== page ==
And the very best part?! (I know, I know…it’s unbelievable that this gets any better…) You can make two of these at once (or one will suffice if you aren’t cooking for a crowd) and use the meat to make meals all week! I’ve been noshing on chicken quesadillas, chicken salad, chicken sandwiches…the list goes on. This is really awesome when you’re making lunches during the week and you don’t have tons of time to cook. If fact, I think I’ll go make a chicken sandwich right now! My new favorite is chicken with jalapeno hummus, alfalfa sprouts, cucumber, and avocado mash (pictured below).
It’s pretty easy to get creative when the protein is taken care of. Man, this lunch rocks.
Chez Panisse Roast Chicken
adapted from Amateur Gourmet, where it was adapted from Chez Panisse Cookbook
3 to 4 pound whole chicken (I try to get close to 4 pounds)
3 tbsp kosher salt
2 tsp fennel seeds
1 tsp cayenne pepper
1 tsp ground black pepper
handful of red potatoes
1 head of garlic
Preheat your oven to 400 degrees farenheight. Remove the giblets, which are usually in a sac in the chicken’s cavity, and wash the chicken under cold water. Use paper towels to pat the chicken dry. You want to get it really dry so the skin will crisp in the oven. If not, it will just steam. Stuff the cavity with a handful of fresh thyme.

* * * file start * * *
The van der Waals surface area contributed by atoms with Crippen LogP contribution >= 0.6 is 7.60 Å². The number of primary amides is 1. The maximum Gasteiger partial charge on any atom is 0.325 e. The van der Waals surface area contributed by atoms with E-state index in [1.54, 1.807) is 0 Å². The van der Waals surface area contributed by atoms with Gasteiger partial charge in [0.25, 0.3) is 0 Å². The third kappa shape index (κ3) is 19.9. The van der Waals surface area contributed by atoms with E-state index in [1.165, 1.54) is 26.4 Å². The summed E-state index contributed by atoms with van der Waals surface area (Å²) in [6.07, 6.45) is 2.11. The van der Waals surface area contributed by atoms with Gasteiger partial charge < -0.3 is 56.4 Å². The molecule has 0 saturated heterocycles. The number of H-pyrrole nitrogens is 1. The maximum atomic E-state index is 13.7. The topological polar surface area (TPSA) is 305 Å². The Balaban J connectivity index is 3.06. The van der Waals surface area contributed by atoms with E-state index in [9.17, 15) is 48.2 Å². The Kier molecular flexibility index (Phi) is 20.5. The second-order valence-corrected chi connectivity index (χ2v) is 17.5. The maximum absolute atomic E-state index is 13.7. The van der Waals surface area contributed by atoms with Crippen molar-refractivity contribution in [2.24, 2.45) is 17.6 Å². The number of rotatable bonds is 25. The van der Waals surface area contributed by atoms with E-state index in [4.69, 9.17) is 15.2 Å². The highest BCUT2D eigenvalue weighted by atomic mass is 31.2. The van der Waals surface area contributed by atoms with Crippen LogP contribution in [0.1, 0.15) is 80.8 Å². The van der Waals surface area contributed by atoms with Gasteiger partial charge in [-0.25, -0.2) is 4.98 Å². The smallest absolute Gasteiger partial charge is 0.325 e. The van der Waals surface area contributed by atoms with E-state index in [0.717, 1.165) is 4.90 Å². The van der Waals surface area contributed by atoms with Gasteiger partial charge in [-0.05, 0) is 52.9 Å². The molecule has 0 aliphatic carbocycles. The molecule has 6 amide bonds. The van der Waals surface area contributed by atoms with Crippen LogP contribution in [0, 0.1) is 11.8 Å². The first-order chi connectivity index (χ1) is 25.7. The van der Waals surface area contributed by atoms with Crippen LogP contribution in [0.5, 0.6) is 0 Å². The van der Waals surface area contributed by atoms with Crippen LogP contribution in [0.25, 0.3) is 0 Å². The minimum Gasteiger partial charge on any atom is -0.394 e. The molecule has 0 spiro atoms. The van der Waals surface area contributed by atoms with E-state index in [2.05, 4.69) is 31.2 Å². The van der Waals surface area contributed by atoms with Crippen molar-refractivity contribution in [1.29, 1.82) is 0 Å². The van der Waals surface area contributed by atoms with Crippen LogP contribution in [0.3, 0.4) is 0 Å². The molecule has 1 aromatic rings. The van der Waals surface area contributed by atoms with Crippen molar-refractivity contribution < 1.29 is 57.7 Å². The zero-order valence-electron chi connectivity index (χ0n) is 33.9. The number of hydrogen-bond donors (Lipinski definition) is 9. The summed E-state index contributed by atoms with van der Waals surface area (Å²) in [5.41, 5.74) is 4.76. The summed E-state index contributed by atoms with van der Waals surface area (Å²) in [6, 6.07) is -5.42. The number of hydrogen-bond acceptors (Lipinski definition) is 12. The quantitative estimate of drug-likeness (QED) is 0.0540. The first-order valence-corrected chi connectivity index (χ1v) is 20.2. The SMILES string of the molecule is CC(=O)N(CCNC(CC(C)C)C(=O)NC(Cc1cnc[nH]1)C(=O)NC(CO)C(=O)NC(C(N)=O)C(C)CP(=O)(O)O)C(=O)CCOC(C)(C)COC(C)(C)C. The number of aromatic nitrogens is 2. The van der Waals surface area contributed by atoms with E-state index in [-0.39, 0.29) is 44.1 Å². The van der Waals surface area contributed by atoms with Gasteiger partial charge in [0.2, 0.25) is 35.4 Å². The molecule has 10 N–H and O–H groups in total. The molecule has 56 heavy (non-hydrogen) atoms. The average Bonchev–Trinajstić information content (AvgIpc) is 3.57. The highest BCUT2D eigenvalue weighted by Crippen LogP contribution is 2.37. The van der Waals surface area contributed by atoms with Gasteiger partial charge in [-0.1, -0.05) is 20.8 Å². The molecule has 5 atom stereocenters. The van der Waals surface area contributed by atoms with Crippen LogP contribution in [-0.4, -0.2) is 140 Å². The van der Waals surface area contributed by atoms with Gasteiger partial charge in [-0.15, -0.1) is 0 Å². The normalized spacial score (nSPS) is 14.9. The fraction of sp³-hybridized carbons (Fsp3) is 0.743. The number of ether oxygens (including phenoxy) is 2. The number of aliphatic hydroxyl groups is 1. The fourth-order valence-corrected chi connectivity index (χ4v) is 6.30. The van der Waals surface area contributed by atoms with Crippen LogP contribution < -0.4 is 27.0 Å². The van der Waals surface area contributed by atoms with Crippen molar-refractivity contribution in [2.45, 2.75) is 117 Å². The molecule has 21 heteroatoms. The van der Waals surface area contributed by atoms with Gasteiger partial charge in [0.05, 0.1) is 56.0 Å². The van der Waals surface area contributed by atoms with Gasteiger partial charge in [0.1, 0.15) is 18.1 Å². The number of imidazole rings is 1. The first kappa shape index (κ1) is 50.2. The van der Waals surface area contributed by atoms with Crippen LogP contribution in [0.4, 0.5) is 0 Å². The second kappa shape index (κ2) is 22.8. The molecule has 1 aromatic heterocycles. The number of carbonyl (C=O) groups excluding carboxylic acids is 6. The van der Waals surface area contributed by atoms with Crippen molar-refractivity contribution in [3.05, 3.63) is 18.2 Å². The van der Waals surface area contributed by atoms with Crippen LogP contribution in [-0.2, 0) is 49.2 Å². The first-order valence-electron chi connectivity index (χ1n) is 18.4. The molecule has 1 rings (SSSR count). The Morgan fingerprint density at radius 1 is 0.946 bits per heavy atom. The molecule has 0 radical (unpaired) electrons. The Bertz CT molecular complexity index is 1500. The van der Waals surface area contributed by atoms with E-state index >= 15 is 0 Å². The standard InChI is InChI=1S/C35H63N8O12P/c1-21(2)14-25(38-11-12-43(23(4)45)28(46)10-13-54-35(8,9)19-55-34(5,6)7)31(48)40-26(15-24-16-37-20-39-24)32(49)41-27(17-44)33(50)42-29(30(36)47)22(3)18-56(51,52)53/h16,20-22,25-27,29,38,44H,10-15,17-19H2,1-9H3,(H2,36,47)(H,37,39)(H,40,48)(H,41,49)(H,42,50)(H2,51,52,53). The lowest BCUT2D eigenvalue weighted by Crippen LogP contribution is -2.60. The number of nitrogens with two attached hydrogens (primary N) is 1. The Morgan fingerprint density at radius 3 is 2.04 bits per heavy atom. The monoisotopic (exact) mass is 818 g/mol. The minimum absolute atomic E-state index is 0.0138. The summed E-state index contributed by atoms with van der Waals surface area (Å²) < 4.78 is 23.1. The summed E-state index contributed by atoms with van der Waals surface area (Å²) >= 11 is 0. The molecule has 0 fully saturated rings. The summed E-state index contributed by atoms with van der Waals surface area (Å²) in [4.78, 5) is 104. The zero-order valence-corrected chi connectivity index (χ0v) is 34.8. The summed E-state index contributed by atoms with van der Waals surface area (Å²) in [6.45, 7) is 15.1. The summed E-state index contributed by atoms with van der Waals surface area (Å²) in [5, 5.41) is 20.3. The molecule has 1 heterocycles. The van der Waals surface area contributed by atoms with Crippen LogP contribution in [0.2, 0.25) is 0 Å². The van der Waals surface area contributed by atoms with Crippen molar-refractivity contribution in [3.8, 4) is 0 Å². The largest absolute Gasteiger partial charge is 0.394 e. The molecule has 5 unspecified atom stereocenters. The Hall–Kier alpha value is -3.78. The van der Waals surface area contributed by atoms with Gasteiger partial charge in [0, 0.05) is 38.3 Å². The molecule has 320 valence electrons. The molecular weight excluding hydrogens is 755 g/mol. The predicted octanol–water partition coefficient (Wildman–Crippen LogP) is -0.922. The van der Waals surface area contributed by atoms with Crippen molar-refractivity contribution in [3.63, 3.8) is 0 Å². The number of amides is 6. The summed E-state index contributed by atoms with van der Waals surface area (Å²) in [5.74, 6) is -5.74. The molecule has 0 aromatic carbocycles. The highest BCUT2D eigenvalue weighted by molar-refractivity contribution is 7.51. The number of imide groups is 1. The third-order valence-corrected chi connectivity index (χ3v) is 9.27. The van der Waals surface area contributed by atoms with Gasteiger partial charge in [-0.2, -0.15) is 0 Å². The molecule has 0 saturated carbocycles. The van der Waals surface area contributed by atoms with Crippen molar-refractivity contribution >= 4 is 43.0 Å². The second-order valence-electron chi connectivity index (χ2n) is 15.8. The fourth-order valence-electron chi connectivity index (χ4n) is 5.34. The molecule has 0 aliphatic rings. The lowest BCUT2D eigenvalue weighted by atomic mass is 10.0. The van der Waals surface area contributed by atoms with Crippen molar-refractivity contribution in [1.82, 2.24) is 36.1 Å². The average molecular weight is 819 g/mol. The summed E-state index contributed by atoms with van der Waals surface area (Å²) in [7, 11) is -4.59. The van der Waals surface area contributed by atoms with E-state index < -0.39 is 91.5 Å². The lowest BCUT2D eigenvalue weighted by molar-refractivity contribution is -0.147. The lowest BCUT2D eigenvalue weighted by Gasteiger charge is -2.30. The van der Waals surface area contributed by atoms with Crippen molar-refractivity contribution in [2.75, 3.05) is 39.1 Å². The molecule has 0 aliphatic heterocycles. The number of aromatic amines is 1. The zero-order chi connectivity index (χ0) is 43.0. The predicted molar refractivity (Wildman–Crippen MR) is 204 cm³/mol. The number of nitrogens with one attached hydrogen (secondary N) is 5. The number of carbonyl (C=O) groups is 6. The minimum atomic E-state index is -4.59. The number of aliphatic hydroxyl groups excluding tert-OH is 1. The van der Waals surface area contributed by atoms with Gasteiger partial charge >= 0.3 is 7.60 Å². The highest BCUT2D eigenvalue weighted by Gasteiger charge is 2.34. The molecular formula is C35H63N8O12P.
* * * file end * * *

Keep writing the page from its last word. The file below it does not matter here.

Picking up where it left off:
In a small bowl, mix together the salt, fennel seeds, and cayenne and black peppers. Sprinkle some of the spice mixture into the chicken’s cavity, and then rub the rest all over the chicken. You want to get it both on top of and under the skin. You may have to use your fingers to loosen the skin a bit before you can get the spice rub in there.
Get your twine ready. Pull the legs together and tie them at the feet. Next, use a larger piece of twine to go around the top section of the bird, tying the wings closely to the body. Trim the ends of the twine and place the chicken into a roasting pan or large dutch oven.
Now, cut your red potatoes in half, toss with a little bit of olive oil, and place cut-side down around the chicken. Finally, separate the cloves of garlic, but don’t peel them! Sprinkle the cloves in with the potatoes.
Place it in the oven and roast for about an hour. Remove the chicken from the oven, and if you made it in a dutch oven, put the lid on and let it rest for about 15 minutes before you carve the chicken. If you used a roasting pan without a lid, you can cover it with foil.